Zimbabwe: War Vets vow not to leave the streets until Mugabe quits
At a press briefing on Monday, the war veterans indicated that though they were pushing for a change of leadership in the governance of the country, there was no guarantee that all was going to be well. By SALLY NYAKANYANGA.
The Chairperson on the Zimbabwe National Liberation War Veterans Association (ZNLWVA), Christopher Mutsvangwa, vowed at a press conference on Monday to mobilise people and ensure they remained on the streets until the 93-year-old President Mugabe resigned.
“We're not going to be leaving Harare until he's gone. We want the whole population to descend upon Harare," Mutsvangwa said. He explained that while parliament would be sitting on Tuesday to impeach Mugabe, they would be outside parliament waiting for the old man to exit.
Mutsvangwa called Mugabe “delusioned” as he (Mugabe) “still think thinks the situation can go back to what it used to be”. “Mugabe go now, leave state house and simply announce your departure,” Mutsvangwa said.
The war vets have initiated a court action against the President of Zimbabwe, Commander of the Defence Forces, Minister of Defence and Attorney General. The court application cites that the actions of the Zimbabwe Defence Force were constitutional, permissible and lawful in terms of section 212 of the Zimbabwe Constitution in that:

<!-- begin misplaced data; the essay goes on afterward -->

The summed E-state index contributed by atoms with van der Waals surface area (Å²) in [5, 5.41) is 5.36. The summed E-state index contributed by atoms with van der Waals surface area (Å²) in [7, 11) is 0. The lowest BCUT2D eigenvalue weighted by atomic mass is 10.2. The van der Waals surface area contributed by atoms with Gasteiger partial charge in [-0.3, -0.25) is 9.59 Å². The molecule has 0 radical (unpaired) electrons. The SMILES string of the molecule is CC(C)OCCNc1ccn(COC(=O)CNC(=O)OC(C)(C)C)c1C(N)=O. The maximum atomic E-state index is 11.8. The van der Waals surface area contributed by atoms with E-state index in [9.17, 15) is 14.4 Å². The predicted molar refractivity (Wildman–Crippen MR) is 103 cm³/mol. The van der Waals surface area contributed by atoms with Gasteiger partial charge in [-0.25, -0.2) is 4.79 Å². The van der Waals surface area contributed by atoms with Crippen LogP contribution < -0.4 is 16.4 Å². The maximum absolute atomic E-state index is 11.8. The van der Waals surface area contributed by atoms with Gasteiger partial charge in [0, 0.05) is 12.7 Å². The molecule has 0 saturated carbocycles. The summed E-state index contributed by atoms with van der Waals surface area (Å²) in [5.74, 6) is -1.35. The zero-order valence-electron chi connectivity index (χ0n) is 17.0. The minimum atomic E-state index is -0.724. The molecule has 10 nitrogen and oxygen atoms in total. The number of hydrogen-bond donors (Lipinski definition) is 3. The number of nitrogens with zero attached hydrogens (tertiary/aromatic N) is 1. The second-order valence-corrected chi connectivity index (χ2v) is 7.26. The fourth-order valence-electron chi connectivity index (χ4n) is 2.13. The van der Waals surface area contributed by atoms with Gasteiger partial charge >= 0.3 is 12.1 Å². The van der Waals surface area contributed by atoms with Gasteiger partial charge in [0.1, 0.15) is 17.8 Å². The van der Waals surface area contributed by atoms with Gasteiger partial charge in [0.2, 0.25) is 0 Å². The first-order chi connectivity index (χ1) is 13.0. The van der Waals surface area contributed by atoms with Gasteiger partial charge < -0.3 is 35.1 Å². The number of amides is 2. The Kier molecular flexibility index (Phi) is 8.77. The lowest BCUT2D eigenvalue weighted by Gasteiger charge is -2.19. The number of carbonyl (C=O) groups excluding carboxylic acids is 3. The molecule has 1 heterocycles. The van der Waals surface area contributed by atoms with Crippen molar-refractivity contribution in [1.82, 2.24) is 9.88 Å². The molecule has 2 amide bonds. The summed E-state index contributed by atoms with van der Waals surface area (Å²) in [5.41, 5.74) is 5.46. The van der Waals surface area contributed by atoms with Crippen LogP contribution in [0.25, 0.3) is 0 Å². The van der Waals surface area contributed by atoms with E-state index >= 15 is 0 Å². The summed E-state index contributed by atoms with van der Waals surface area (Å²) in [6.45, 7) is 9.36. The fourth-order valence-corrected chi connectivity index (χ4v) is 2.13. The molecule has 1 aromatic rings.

“They arrest the first respondent’s abdication on constitutional function and ensure non-elected officials do not exercise executive functions which can only be exercised by an elected constitutional functionaries.”
Here they were making a reference to Grace Mugabe, the First Lady , who has been exercising state duties even though she was not elected and mandated to do so.
Mutsvangwa said that a statement by Zanu-PF party secretary on legal affairs, Patrick Chinamasa that Zanu-PF would not enter into an alliance with the opposition, was reckless. But he emphasised that Chinamasa (who is also Minister of Cyber Security‚ Threat Detection and Mitigation), was representing his political party. As war veterans they would want an inclusive government.
Mutsvangwa added that Jonathan Moyo’s hand was involved in Mugabe's live state of the nation address. It was clear he had assisted Mugabe in writing he speech, as seen by the language and style of writing.
Speaking to Daily Maverick, Douglas Mahiya, the ZNLWVA spokesperson, highlighted that, though they were pushing for a change of leadership in the governance of the country, there was no guarantee that all was going to be well. “People are people, they can behave differently and I cannot guarantee that they will do better.”
He was making reference to Emmerson Mnangagwa who has been reinstated as the ruling party interim leader and may become the next Zimbabwe president.
Speculation was rife today about behind-the-scenes developments, with some media reporting that Mugabe had agreed to the terms of an exit plan. DM
Photo: Zimbabwe National Liberation War Veterans Association chairperson Christopher Mutsvangwa at a media briefing in Harare on 20 November, 2017. Photo: Sally Nyakanyanga